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Panel analyzes Cross-Border Project

Nov. 7, 2008
An independent analysis of the Federal Motor Carrier Safety Administration’s (FMCSA) Cross-Border Project showed that Mexican carriers operating on U.S. highways had lower out-of-service rates than U.S.-domiciled trucks

An independent analysis of the Federal Motor Carrier Safety Administration’s (FMCSA) Cross-Border Project showed that Mexican carriers operating on U.S. highways had lower out-of-service rates than U.S.-domiciled trucks, but a larger sample of carriers would be necessary to make a statistically significant safety performance comparison.

While the Dept. of Transportation originally projected 100 carriers and 500 trucks would take part in the project, only 29 carriers operating about 100 trucks were granted long-haul operating authority (OP-1) during the first 12 months of the program. Because the carriers approved only represent about 4% of the carriers that applied, the sample size was too small to make statistical projections for all carriers who may seek long-haul operating authority in the future, the panel said.

According to the panel, there are 861 Mexican carriers already legally operating beyond the border commercial zone under grandfathered authority granted between 1982 and 1994. On average, 9% of project trucks were placed out-of-service, compared to 22% of commercial zone carriers and 24% of the grandfathered carriers. In comparison, 23% of U.S. carriers are placed out-of-service following inspection.

Between Sept. 7, 2007 and Sept. 6, 2008, FMCSA said there were over 12,000 truck crossings into the U.S. by participating carriers, although less than 15% went past the border commercial zone.

Over the course of the year, there were no crashes reported involving Mexican trucks participating in the project, with less than 1% of the 7,000 driver safety inspections and 8.7% of the 1,400 vehicle inspections resulting in out-of-service violations. Both rates are far lower than the rates of both grandfathered carriers and U.S.-domiciled carriers, the panel said, although it said a larger sample size is needed to make statistically meaningful comparisons between demonstration project carriers and applicant carriers.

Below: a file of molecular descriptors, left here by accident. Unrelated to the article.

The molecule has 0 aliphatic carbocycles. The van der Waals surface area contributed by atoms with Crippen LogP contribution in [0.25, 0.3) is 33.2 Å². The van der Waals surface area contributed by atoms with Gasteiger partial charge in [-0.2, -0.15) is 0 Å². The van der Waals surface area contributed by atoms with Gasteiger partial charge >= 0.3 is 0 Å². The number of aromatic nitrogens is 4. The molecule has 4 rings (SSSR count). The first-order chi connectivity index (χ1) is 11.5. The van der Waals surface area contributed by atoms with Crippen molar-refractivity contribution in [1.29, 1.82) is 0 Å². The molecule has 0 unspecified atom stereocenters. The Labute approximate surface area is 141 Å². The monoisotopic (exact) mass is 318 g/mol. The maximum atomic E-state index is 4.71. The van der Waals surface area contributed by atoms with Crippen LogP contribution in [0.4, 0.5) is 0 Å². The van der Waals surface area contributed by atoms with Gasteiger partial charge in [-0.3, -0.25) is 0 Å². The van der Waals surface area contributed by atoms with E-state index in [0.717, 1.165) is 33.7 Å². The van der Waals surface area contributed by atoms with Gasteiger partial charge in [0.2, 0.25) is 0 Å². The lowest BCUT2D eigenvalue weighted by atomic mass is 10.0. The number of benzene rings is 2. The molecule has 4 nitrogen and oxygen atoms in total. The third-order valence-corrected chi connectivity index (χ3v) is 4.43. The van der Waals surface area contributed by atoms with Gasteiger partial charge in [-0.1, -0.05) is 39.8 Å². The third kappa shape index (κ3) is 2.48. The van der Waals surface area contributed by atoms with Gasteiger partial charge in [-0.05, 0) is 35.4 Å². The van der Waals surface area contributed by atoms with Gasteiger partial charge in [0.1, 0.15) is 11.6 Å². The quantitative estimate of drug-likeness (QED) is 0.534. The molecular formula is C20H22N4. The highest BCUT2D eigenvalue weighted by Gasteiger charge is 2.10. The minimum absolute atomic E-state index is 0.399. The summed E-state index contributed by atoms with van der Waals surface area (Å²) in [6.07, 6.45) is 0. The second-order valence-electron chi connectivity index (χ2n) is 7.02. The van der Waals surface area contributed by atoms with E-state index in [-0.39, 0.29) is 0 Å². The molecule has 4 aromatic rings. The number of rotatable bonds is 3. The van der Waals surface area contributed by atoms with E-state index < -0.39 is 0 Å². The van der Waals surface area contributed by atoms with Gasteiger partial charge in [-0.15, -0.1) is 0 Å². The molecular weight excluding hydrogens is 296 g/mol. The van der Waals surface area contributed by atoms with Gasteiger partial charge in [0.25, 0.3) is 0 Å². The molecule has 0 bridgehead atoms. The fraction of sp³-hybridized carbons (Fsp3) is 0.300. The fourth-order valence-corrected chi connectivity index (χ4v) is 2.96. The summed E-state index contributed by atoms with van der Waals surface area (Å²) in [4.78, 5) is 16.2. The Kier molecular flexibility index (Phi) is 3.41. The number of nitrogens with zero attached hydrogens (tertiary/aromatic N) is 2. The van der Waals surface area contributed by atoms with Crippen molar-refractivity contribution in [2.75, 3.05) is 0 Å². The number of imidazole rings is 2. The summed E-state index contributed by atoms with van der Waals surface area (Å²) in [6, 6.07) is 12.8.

The panel added that FMCSA found fewer violations when testing 11 critical safety regulations among the Mexican carriers that passed the PASA (Pre-Authority Safety Audit) than among U.S. carriers that passed new-entrant audits, with only 6% of Mexican carriers receiving at least one safety violation compared to 58% of U.S. carriers.

In addition, the panel noted that FMCSA properly checked each truck every time they crossed the border and had adequate site-specific plans for the commercial truck crossings. It added that states had been well-prepared by FMCSA to check the trucks, although more than 30 states said they had yet to encounter any.

To test English-language proficiency, FMCSA tested if Mexican drivers participating in the project could both read and speak English sufficiently to converse with inspectors and the general public, and whether they could understand the meaning of highway traffic signs and signals.

FMCSA also checked that the demonstration project carriers were properly insured, verifying that all 29 Mexican carriers obtained the required minimum of $750,000 in bodily injury and property damage liability insurance. When one of the carriers allowed its insurance coverage to lapse, FMCSA took immediate corrective action, the panel said.

About the Author

Justin Carretta

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